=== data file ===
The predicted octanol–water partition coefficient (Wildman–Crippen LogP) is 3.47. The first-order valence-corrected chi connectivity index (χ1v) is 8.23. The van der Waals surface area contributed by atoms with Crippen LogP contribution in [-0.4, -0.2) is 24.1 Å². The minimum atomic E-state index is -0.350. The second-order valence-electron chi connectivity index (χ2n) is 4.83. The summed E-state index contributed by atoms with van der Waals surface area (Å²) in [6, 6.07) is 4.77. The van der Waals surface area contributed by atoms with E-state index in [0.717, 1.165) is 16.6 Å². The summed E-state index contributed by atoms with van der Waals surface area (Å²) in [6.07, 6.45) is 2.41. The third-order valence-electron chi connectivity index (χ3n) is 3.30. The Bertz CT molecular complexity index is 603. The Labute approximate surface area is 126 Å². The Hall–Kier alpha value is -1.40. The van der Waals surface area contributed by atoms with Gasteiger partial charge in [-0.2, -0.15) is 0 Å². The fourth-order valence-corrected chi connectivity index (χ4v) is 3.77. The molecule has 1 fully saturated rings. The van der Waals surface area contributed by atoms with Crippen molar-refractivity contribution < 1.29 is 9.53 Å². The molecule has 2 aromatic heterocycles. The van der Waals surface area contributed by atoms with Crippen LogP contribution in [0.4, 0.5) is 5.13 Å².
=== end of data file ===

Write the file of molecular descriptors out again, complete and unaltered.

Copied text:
The predicted octanol–water partition coefficient (Wildman–Crippen LogP) is 3.47. The first-order valence-corrected chi connectivity index (χ1v) is 8.23. The van der Waals surface area contributed by atoms with Crippen LogP contribution in [-0.4, -0.2) is 24.1 Å². The minimum atomic E-state index is -0.350. The second-order valence-electron chi connectivity index (χ2n) is 4.83. The summed E-state index contributed by atoms with van der Waals surface area (Å²) in [6, 6.07) is 4.77. The van der Waals surface area contributed by atoms with E-state index in [0.717, 1.165) is 16.6 Å². The summed E-state index contributed by atoms with van der Waals surface area (Å²) in [6.07, 6.45) is 2.41. The third-order valence-electron chi connectivity index (χ3n) is 3.30. The Bertz CT molecular complexity index is 603. The Labute approximate surface area is 126 Å². The Hall–Kier alpha value is -1.40. The van der Waals surface area contributed by atoms with Gasteiger partial charge in [-0.2, -0.15) is 0 Å². The fourth-order valence-corrected chi connectivity index (χ4v) is 3.77. The molecule has 1 fully saturated rings. The van der Waals surface area contributed by atoms with Crippen molar-refractivity contribution < 1.29 is 9.53 Å². The molecule has 2 aromatic heterocycles. The van der Waals surface area contributed by atoms with Crippen LogP contribution in [0.4, 0.5) is 5.13 Å².